The Federal Housing Administration (FHA) suggests that homeowners:

1. Contact your lender as soon as you have a problem
Many people avoid calling lenders about money troubles because we:
Feel embarrassed discussing money problems with others.
Believe that if lenders know we are in trouble, they will automatically rush to a collection agency or foreclosure (seize property for failure to pay a mortgage debt).

But lenders want to help borrowers keep their homes because:
Foreclosure is expensive for lenders, mortgage insurers and investors.
HUD and private mortgage insurance companies and investors like Freddie Mac and Fannie Mae require lenders to work aggressively to help borrowers facing money problems.
Lenders have workout options (choices) to help you and:
These options work best when your loan is only one or two payments behind.
The farther behind you are on your payments, the fewer options are available.

Don't assume that your problems will quickly correct themselves:
Don't lose valuable time being overly optimistic.
Contact your mortgage lender to discuss your circumstances as soon as you realize that you're unable to make your payments.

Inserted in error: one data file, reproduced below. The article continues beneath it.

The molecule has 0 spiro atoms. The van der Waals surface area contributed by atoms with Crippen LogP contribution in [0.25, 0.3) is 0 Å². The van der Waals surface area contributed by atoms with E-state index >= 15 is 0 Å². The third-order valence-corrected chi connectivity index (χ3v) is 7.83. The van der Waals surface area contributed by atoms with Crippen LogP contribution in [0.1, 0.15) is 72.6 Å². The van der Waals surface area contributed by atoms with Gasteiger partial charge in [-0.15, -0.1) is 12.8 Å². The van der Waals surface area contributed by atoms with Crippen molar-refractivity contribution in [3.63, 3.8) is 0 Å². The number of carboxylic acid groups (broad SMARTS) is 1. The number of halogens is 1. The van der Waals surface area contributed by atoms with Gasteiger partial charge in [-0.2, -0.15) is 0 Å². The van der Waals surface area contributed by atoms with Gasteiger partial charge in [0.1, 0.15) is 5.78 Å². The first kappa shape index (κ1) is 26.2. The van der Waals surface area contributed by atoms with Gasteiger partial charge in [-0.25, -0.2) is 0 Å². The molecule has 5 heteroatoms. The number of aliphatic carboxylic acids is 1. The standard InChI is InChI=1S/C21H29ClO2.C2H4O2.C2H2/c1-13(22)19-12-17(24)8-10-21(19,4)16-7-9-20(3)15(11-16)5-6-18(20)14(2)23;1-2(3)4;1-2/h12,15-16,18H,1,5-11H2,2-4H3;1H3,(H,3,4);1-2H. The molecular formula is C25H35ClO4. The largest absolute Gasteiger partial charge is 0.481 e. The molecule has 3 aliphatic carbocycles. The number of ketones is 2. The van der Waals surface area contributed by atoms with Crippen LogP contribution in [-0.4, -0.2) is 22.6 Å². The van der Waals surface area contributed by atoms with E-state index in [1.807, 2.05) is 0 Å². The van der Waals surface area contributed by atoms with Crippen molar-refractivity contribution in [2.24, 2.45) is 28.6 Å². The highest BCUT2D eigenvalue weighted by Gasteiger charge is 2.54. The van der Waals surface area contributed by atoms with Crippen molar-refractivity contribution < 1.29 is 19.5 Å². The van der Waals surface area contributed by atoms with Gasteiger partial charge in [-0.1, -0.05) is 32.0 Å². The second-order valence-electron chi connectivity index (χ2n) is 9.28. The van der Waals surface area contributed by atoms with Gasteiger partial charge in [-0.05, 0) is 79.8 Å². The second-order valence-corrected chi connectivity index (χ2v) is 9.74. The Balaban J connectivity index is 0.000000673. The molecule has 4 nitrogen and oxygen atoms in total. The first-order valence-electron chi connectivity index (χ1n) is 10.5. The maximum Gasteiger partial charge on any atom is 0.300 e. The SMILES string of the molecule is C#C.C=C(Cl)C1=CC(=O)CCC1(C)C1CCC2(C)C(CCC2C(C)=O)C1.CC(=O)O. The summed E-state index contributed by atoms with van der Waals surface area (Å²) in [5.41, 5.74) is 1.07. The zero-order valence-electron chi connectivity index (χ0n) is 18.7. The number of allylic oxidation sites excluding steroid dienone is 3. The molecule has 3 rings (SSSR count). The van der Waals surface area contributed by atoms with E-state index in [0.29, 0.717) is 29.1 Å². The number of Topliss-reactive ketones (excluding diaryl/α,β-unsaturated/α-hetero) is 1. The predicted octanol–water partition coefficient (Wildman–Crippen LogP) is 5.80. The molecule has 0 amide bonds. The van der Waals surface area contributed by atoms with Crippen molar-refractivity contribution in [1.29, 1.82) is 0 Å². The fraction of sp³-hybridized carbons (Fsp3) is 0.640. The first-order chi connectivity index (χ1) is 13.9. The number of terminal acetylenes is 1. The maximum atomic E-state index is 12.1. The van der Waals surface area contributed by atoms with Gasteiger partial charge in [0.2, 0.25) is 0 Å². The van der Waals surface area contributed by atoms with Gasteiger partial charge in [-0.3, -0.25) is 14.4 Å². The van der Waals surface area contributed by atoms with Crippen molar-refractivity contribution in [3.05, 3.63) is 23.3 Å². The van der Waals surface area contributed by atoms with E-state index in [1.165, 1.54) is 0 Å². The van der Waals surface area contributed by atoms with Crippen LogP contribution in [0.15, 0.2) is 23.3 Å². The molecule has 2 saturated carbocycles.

Look forward to your lender being willing to explore many possible solutions, without guaranteeing any one particular solution.

Refinancing Options:

The FHA offers a loan product called FHA Secure. Borrowers must meet certain lending criteria in order to qualify for the program. Here are some of the eligibility requirements.

Eligibility for FHA Secure (FAQ)

How far behind can you be on a mortgage to qualify? What about more than 90 days?

There isn't a limit on how far behind you can be on your mortgage or how many payments you've missed. Whether you're current, one month behind or multiple payments behind, the amount you can refinance will depend on the value of your property and how much you owe and if the lender, or another eligible source, is willing to take back a second mortgage to help bridge the gap between what is owed and your home's value.

Must I be delinquent, and for a certain period of time, in order to be eligible for FHA Secure?
No, and FHA encourages homeowners facing reset to refinance before they fall behind on their mortgage.

I have a fixed rate mortgage and have fallen on bad times. What about me?